Lithium-ion battery safety

Lithium-ion batteries are the fastest growing fire risk in New South Wales. It is important for you to understand the risks and be prepared if things go wrong.

Things you need to know:

Prepare

  • Make sure a smoke alarm or heat alarm is working in rooms where batteries are charged or stored.
  • Charge batteries on hard surfaces that can't catch on fire like concrete floors or tiles. Don't charge them on surfaces like beds, sofas, or carpet.
  • Large batteries like the ones used in e-scooters, e-bikes, and power-tools, should only be charged in the garage, shed or carport, away from living spaces and exits.

When to charge

  • Do not charge batteries when sleeping or not at home.
  • Once the device has a full battery, disconnect it from the charger.
  • Never use and charge devices at the same time in bed. Devices like phones, tablets and vapes can overheat and catch fire when left on blankets, sheets, and clothing.
  • Don't use and charge batteries that are swelling or bulging, leaking, or overheating. Don't use and charge the device if it is cracked, dented, punctured, or crushed.

Charging

  • If the charger didn't come with the device or battery don't use it. Only use approved chargers to charge your battery.
  • Just because the plug fits, it doesn't mean it's compatible.
  • Only use chargers that show the Australian Regulatory Compliance Mark Tick.
  • Charging a device or battery with the wrong power output (voltage and current), can cause damage to the battery and overheat it which can cause a fire.

Disposal

Lithium-ion batteries can not be placed into home garbage or recycling bins. They can cause fires during waste collection, transportation, handling and processing.

Small, undamaged batteries (not swollen, punctured, or leaking, etc.) can be safely disposed of at a battery recycling drop off point. It is recommended that battery terminals are taped over with clear adhesive tape before placing the battery carefully (without dropping it) into a battery recycling collection bin.

Information on where and how to dispose of used batteries can be found from:

Learn more about how to safely dispose of batteries here.

Warning signs

Batteries that show any signs of damage should be disposed of carefully as they carry the risk of becoming involved in a fire.

Damaged batteries and battery-powered devices include:

  • Batteries that show signs of swelling or bulging, leaking, cracks, dents, punctures, or crushing
  • Overheated batteries that may have vapours or smoke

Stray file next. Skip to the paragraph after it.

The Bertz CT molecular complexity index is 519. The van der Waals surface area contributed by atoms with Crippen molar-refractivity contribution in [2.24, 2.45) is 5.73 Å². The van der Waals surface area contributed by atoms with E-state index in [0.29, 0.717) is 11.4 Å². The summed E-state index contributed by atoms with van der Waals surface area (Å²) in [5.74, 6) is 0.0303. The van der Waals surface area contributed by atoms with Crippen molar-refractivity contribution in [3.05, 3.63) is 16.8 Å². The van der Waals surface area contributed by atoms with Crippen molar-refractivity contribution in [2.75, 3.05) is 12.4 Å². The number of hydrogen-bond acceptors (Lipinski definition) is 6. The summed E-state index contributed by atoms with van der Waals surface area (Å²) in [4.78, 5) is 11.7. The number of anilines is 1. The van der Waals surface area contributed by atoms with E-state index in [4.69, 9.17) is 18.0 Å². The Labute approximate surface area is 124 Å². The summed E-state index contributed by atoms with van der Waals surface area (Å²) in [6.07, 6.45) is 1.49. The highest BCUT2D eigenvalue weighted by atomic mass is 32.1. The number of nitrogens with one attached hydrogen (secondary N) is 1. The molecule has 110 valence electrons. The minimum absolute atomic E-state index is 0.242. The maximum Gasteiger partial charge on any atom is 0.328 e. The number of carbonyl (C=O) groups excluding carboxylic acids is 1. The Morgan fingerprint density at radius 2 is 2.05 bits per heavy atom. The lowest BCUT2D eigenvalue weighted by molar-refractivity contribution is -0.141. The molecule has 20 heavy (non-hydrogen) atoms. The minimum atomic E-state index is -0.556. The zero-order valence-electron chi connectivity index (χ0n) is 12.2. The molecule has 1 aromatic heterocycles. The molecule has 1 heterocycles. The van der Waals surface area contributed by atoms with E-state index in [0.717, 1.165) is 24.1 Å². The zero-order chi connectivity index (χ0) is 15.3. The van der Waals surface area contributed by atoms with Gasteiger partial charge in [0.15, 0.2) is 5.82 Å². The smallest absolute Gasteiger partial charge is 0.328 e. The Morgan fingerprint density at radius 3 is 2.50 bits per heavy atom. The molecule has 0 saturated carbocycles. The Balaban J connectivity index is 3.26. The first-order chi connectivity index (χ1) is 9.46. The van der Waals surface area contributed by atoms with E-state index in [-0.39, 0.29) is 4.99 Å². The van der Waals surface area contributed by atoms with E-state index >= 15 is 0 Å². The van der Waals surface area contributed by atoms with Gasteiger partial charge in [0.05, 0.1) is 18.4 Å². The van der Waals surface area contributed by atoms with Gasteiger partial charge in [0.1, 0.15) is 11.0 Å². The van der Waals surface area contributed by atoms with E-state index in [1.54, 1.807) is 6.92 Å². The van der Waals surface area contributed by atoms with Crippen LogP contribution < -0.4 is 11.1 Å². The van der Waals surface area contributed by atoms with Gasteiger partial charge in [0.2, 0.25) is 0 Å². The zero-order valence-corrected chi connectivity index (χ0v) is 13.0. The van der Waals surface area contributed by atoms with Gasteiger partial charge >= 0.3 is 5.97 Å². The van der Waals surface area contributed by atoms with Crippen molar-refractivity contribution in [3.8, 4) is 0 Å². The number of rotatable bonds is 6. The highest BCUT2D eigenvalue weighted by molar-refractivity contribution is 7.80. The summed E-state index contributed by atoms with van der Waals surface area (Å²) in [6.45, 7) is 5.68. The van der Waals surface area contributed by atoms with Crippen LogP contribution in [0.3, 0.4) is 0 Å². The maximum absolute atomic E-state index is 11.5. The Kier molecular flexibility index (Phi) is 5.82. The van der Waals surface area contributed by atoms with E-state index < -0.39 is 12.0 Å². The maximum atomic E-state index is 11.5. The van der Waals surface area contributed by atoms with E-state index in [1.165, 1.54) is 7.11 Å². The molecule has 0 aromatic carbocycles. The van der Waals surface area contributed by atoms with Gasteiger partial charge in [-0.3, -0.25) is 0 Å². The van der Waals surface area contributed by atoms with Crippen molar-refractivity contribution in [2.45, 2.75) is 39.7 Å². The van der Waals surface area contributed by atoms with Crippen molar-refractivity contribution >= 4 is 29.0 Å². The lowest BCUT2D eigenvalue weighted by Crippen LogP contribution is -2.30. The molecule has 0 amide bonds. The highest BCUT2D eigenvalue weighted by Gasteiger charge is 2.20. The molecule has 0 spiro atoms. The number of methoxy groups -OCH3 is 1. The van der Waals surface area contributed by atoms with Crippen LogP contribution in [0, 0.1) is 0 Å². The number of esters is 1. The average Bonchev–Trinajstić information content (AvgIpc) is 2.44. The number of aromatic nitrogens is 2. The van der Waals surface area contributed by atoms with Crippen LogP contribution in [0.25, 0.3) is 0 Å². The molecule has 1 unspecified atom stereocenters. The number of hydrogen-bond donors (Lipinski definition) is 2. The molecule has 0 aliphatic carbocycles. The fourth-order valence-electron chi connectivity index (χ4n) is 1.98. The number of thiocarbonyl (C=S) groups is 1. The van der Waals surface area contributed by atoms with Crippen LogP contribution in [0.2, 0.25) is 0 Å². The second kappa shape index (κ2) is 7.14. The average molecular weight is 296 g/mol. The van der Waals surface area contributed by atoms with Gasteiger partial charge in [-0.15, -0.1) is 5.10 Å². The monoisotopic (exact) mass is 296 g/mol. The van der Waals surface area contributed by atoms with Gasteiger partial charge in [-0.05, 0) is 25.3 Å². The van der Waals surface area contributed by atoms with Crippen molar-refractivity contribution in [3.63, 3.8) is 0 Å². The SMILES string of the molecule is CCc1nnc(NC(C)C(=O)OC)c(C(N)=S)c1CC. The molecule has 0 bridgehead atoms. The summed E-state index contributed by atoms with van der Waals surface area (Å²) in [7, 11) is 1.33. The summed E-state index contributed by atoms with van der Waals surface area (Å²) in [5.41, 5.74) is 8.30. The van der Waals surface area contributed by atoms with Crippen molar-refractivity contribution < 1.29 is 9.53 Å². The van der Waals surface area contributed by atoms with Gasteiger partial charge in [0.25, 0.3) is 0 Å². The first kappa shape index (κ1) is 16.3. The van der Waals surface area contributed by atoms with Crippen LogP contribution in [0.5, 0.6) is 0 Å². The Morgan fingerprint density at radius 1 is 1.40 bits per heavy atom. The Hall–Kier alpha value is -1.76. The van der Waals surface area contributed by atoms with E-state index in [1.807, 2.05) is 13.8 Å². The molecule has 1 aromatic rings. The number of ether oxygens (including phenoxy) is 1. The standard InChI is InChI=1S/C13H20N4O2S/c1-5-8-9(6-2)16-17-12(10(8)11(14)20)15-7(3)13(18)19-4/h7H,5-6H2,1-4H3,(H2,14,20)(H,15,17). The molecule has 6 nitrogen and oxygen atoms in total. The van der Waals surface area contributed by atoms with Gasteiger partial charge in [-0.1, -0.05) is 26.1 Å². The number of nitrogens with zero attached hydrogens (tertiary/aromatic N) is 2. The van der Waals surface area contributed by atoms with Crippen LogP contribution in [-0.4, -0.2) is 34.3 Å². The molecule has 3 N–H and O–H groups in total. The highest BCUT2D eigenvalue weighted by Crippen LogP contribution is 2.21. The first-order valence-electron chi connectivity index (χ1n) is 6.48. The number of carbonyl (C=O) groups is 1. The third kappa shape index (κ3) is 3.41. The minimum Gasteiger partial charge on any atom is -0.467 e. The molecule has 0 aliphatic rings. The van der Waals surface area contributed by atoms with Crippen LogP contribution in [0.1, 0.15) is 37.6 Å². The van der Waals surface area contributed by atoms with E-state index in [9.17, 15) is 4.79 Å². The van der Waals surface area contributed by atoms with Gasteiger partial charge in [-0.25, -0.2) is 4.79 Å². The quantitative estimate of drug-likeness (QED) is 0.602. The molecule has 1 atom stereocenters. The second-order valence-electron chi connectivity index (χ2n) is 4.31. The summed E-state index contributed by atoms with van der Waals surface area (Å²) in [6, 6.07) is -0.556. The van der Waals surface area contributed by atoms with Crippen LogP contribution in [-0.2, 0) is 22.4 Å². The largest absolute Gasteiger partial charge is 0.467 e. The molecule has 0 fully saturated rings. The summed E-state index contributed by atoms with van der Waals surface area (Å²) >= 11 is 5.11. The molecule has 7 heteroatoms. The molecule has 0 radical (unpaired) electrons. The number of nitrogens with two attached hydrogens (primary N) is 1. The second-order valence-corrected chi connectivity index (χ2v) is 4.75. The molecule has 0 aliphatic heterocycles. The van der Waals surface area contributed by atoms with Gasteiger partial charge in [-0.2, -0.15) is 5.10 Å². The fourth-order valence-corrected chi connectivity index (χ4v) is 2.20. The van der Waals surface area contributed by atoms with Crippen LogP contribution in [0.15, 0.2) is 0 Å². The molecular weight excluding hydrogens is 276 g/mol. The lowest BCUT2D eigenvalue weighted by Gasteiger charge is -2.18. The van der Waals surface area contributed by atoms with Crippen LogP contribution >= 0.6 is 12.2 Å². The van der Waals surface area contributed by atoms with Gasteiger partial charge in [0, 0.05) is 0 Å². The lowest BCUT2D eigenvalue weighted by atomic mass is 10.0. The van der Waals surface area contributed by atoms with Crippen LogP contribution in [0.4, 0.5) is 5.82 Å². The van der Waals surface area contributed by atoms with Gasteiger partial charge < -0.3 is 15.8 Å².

• Batteries that have gotten wet or have been in water
  • Batteries that have been in or exposed to fire.

Next step

  • Never use or charge a damaged battery.
  • Never throw them in your regular home waste or recycling bins.
  • Never take damaged batteries to battery recycling collection points or sites.
  • Damaged batteries should be kept outside in a well-ventilated area. Store at least 3 metres from any structures and/or combustible materials.
  • Small batteries or devices can be placed in a plastic container of water to cool and prevent further ignitions.
  • Place leaking or damaged (but not overheated or off-gassing) batteries in a clear plastic bag or container and take them to a Community Recycling Centre [external link] or a Household Chemical CleanOut event [external link] for disposal.

Learn more here on what to do if you're device or battery is smoking or on fire.

Downloads and more information

Further information and related pages

Printable downloads

Printable battery and charging safety factsheets are available for downloading.

Campaign resources and downloads

A campaign toolkit has been developed to help you communicate with your local community about how to safely use and dispose of lithium-ion batteries. It contains assets and resources for you to download and share.

View the Lithium-ion battery safety campaign kit here.

Did you know?


The use of heaters, cigarettes and candles are common causes of fires.


When you're asleep, you won't smell the smoke from a fire.


You're twice as likely to die in a home fire if you don't have a working smoke alarm.

Fire and Rescue NSW responds to approximately
4500
residential fires each year.
Half of these fires start in the kitchen, mostly due to unattended cooking.


Electrical appliances and faults cause almost 40% of home fires.